Starter salaries experience fastest increase in 24 years

Salary awards to new permanent joiners and temporary workers both grew at the quickest rates in 24 years of data collecting, according to the latest report on jobs from the Recruitment and Employment Confederation (REC) and KMPG. Nearly 57% of the 400 recruiters questioned said their permanent starting wages had risen, while fewer than 1% said they had decreased.

KPMG UK's head of education, skills, and productivity, Claire Warnes, said, 

“This month’s unprecedented increase in starting salaries – the highest in 24 years – is being driven by the near record fall in candidate availability. While higher salaries are good for job seekers, wage growth alone is unlikely to help sustain economic recovery because of limited levers to bring people with the right skills to where the jobs are and increase productivity.”

Recent data also showed that a rise in the rate of permanent postings slowed somewhat after reaching a new high in August. The permanent placements score in the study is 71.8, up from 72.7 in August — a value above 50 signals growth.

Why is this happening now?
There are a variety of reasons why this is happening right now. The present shortage of skilled workers is one of the key factors leading to this shift.

Since the study began in 1997, the number of job openings has risen at the highest rate. The number of people looking to fill them fell almost as quickly as it had risen to a new high in June. The candidate pool has significantly reduced despite the fact that openings have grown.

Andrew Bailey, the current Governor of the Bank of England (BOE), stated, “There is growing evidence of higher job vacancies and associated labor market tightness. The challenge of avoiding a steep rise in unemployment has been replaced by that of ensuring a flow of labor into jobs. This is a crucial challenge.”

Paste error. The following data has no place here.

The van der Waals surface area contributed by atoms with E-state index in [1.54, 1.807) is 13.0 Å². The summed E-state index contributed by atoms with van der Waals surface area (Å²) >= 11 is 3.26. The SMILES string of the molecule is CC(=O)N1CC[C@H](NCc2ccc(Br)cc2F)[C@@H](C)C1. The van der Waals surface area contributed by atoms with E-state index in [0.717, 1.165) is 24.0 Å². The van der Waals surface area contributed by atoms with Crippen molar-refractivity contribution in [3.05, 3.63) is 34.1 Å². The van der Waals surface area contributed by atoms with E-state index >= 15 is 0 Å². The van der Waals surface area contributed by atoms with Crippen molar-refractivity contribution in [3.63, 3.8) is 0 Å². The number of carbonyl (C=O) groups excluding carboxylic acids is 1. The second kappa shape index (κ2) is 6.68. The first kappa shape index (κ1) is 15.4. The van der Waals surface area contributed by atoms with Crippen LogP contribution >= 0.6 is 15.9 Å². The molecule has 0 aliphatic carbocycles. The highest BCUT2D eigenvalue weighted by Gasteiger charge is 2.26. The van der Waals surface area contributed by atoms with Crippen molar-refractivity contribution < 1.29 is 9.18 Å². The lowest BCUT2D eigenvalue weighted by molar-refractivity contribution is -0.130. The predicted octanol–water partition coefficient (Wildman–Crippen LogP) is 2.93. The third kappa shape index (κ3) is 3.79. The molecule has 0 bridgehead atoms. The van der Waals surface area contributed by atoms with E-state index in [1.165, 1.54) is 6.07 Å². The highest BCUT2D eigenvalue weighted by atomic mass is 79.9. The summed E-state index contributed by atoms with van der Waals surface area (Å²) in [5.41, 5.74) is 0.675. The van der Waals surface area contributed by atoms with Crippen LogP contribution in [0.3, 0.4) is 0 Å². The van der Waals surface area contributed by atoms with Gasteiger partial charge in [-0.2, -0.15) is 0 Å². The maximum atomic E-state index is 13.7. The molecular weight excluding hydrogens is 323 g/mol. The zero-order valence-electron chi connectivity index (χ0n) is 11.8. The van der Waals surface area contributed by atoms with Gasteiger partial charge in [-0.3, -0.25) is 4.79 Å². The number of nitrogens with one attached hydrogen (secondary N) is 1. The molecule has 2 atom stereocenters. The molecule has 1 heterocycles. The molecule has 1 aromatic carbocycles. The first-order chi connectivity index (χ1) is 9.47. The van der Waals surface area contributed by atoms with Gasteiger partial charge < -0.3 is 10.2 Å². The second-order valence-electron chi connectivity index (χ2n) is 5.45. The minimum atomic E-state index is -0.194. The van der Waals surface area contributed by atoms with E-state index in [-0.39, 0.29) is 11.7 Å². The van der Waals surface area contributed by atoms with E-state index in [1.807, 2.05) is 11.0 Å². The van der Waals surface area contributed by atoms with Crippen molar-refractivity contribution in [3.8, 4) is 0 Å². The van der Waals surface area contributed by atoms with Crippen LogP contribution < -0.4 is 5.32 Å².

After Brexit reduced EU immigration and the pandemic pushed employees to seek more secure employment, U.K. businesses, including shops to construction industries, are battling to fill labour vacancies. As aforementioned, this has changed the Bank of England's focus away from unemployment and toward ensuring that there are enough employees to fill open positions.

Despite the fact that there has been a significant rise in the number of vacancies, competition is still relatively fierce. Warnes stated that competition within the market was fierce due to the fact that a majority of the workforce do not have transferable skills nor the correct talents to transition into another sector with high demands. 

Robert Walters, current CEO of the Robert Walters Group, which hires attorneys, accountants, and IT experts, also argued that “there are shortages in pretty much any country you care to name". He continued to add that there was a shortage of people who are skilled enough to take up roles that are in demand right now, and that more and more jobs are now becoming more difficult. 

The general sentiment backed by the data found shows that although this may be a good time to seek new jobs, companies are finding it extremely difficult to hire skilled workers. 

According to a poll issued in July by the British Chamber of Commerce, which represents employers from a range of industries, 70% of businesses are having difficulty recruiting employees, up from just over half in mid-2020.

Hospitality and construction were once again among the hardest hit industries.

How are businesses trying to avoid the challenges of staff shortages?
In order to mitigate the consequences of staff shortages, companies in all industries are going to great efforts to recruit and keep employees, increasingly relying on temporary labour and raising compensation with the purpose of recruiting the most ideal candidates for their own businesses. 

For example, in response to a driver scarcity, British retailer John Lewis proposed a £2 hourly wage rise for its drivers. Tesco is also one of several companies giving their new employees welcome incentives. 

Increasing salary wages can certainly be enticing for job seekers but this move has attracted criticism by many as businesses call on the government to collaborate with companies in order to implement a more sustainable growth in wages and candidate availability.

The Coronavirus pandemic has certainly made an impact on the economy which has severely affected many businesses and individuals. Operating a business during such uncertain and difficult times can be taxing and overwhelming for many, and in order to ease your business needs, we at Persona Finance can provide the best remote accounting services for all business types.

For more information, please contact Persona Finance at []. 
Latest News Business